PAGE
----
Dig into a heaping plate of spiced teff with charred kale, fried okra, and harissa and date-braised lamb prepared by a local chef. Mingle with other Roxbury residents at mixers and community meetings. Or choose from fresh cuts of lamb, mutton, and beef in the well-stocked halal butchery.
That’s the invitation Ismail Samad and Yusuf Yassin are extending to customers at Nubian Markets, their fast-casual eatery, grocery store, and community space centered on the African diaspora. Slated to open in Nubian Square this summer, the business aims to provide a unique shopping and dining destination in the heart of Boston’s Black community.
“To be able to create your own adventure of the African diaspora is one of the most unique food experiences you’re going to get in Boston,” said Samad, whose roles include founding culinary director of local nonprofit grocery chain Daily Table. “We need what Nubia means to the Black diaspora to show up through the Black and brown folks that are here in Nubian Square.”
Building the market of their dreams comes with a unique set of challenges. The two Black entrepreneurs must strike a fine balance, laying a foundation for their shop that doesn’t displace the mom-and-pop stores embedded in the Square’s cultural fabric, and crafting a high-quality grocer experience that’s also affordable for a wide array of consumers.
“This is more than a business,” said Yassin, an entrepreneur who manages Ascia Kitchen in the Islamic Society of Boston Cultural Center. “I want people to see this place as theirs.”
The idea for Nubian Markets began several years ago, when Samad and Yassin, acquainted through their work with Dorchester-based food business incubator CommonWealth Kitchen, sought out operating roles at a Good Food Markets store planned for Nubian Square. The two Muslim men hoped to tweak the D.C.-based neighborhood grocery store by not serving alcohol, offering halal food, and, most importantly, offering an overdue “dignified dining and shopping experience” to Black people.
Samad said racist assumptions have kept white supermarket chains from opening stores in Black neighborhoods. Structural racism has kept BIPOC businesses from the capital needed to grow and thrive. Plus, he said, advertising for upscale grocers in the United States often targets white consumers. Because of these factors, Samad said, many Black people are excluded from a high-quality market experience.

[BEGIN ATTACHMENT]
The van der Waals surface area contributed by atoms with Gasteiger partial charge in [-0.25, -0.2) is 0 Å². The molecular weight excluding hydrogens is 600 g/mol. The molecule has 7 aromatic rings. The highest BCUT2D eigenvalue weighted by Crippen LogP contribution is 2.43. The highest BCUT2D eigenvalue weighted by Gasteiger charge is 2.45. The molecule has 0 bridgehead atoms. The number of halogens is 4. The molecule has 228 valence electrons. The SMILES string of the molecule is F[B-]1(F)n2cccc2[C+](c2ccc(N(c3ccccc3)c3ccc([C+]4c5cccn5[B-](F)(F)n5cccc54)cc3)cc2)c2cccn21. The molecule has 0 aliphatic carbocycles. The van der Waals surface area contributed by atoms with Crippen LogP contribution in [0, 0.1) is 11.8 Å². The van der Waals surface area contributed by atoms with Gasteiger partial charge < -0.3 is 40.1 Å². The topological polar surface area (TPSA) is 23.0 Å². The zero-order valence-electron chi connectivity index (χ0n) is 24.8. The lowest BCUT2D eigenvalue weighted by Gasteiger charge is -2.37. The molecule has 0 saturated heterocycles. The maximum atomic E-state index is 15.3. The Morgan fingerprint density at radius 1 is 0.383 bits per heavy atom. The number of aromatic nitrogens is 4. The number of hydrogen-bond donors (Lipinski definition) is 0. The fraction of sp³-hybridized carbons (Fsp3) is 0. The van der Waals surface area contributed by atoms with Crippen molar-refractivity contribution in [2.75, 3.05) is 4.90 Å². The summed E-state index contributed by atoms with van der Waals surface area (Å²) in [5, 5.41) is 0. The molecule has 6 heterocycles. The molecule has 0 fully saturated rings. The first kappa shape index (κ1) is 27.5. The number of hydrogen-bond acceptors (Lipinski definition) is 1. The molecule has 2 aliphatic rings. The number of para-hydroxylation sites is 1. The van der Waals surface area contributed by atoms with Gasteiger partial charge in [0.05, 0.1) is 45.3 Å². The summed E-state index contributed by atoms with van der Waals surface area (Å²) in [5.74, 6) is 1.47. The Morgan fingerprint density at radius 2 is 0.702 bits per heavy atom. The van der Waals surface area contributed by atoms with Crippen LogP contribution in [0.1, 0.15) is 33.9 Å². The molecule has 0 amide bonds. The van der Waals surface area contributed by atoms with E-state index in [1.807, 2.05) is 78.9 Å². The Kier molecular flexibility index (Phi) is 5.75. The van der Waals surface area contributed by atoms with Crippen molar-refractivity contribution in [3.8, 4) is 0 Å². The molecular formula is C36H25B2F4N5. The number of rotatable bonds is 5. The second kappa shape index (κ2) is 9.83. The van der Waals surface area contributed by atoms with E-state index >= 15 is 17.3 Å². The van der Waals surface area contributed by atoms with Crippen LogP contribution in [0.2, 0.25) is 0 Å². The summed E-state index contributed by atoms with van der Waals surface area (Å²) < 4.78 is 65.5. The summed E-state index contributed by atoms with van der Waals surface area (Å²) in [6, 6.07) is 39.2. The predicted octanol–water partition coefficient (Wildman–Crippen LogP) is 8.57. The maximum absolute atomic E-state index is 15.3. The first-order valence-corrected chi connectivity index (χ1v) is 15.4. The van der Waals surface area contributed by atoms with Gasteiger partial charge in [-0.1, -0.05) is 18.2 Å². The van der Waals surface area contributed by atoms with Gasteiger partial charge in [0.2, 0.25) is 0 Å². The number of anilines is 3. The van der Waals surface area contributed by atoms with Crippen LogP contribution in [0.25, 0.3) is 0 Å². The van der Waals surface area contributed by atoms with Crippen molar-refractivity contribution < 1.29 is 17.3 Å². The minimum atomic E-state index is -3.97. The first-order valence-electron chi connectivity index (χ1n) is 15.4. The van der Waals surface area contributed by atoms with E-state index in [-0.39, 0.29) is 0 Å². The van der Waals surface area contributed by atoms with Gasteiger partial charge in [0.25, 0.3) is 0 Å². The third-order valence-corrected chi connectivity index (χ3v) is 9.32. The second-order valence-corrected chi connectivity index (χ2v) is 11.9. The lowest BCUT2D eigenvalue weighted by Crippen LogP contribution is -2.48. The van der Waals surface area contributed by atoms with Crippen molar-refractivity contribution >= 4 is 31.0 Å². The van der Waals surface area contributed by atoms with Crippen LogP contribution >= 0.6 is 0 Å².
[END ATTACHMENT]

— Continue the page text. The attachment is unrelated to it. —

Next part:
“The standard of markets in our communities needs to be raised,” said Samad, who since the pandemic has relocated to the Cleveland area to be near family. “I’m interested in creating spaces that engender dignity, are curated by us, and are for us.”
After the murder of George Floyd in summer 2020 and the racial reckonings the tragedy engendered, Samad and Yassin realized that operating a Black-focused business under white owners wasn’t enough; they wanted the business to be fully theirs.
“When you don’t own the building, you’re basically working to pay the landlords,” Yassin said.
Nubian Markets’ funders, including Boston Medical Center, the Local Enterprise Assistance Fundand Massachusetts Housing Investment Corporation, agreed to transfer ownership over to Samad and Yassin. Nicole Obi, president and CEO of the Black Economic Council of Massachusetts, said support from the Black community as well as from institutions are key for BIPOC-owned businesses like Nubian Markets to remain open and grow.
“This is where our allies come into play,” Obi said. “We see this as foundational, and required to help close the racial wealth gap.”